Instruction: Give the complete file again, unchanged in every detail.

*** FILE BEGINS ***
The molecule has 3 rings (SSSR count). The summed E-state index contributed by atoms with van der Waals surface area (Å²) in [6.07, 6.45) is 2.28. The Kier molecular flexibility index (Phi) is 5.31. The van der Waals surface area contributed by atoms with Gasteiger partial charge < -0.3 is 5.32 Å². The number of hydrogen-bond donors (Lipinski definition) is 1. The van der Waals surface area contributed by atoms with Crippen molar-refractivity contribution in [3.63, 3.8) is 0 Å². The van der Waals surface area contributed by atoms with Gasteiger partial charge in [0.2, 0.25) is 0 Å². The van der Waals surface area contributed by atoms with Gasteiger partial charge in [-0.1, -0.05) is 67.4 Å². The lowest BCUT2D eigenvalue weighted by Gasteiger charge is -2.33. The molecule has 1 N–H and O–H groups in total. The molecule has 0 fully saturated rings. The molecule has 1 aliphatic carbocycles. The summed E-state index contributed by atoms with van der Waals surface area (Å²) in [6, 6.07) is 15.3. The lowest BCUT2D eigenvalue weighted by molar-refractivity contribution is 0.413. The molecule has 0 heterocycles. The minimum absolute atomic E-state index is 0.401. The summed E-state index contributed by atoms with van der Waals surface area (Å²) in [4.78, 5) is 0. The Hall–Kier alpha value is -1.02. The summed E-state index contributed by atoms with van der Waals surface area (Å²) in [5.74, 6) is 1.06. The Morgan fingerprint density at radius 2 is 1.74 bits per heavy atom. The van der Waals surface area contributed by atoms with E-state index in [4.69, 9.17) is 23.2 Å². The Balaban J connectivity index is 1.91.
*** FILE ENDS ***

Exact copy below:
The molecule has 3 rings (SSSR count). The summed E-state index contributed by atoms with van der Waals surface area (Å²) in [6.07, 6.45) is 2.28. The Kier molecular flexibility index (Phi) is 5.31. The van der Waals surface area contributed by atoms with Gasteiger partial charge < -0.3 is 5.32 Å². The number of hydrogen-bond donors (Lipinski definition) is 1. The van der Waals surface area contributed by atoms with Crippen molar-refractivity contribution in [3.63, 3.8) is 0 Å². The van der Waals surface area contributed by atoms with Gasteiger partial charge in [0.2, 0.25) is 0 Å². The van der Waals surface area contributed by atoms with Gasteiger partial charge in [-0.1, -0.05) is 67.4 Å². The lowest BCUT2D eigenvalue weighted by Gasteiger charge is -2.33. The molecule has 1 N–H and O–H groups in total. The molecule has 0 fully saturated rings. The molecule has 1 aliphatic carbocycles. The summed E-state index contributed by atoms with van der Waals surface area (Å²) in [6, 6.07) is 15.3. The lowest BCUT2D eigenvalue weighted by molar-refractivity contribution is 0.413. The molecule has 0 heterocycles. The minimum absolute atomic E-state index is 0.401. The summed E-state index contributed by atoms with van der Waals surface area (Å²) in [4.78, 5) is 0. The Hall–Kier alpha value is -1.02. The summed E-state index contributed by atoms with van der Waals surface area (Å²) in [5.74, 6) is 1.06. The Morgan fingerprint density at radius 2 is 1.74 bits per heavy atom. The van der Waals surface area contributed by atoms with E-state index in [4.69, 9.17) is 23.2 Å². The Balaban J connectivity index is 1.91.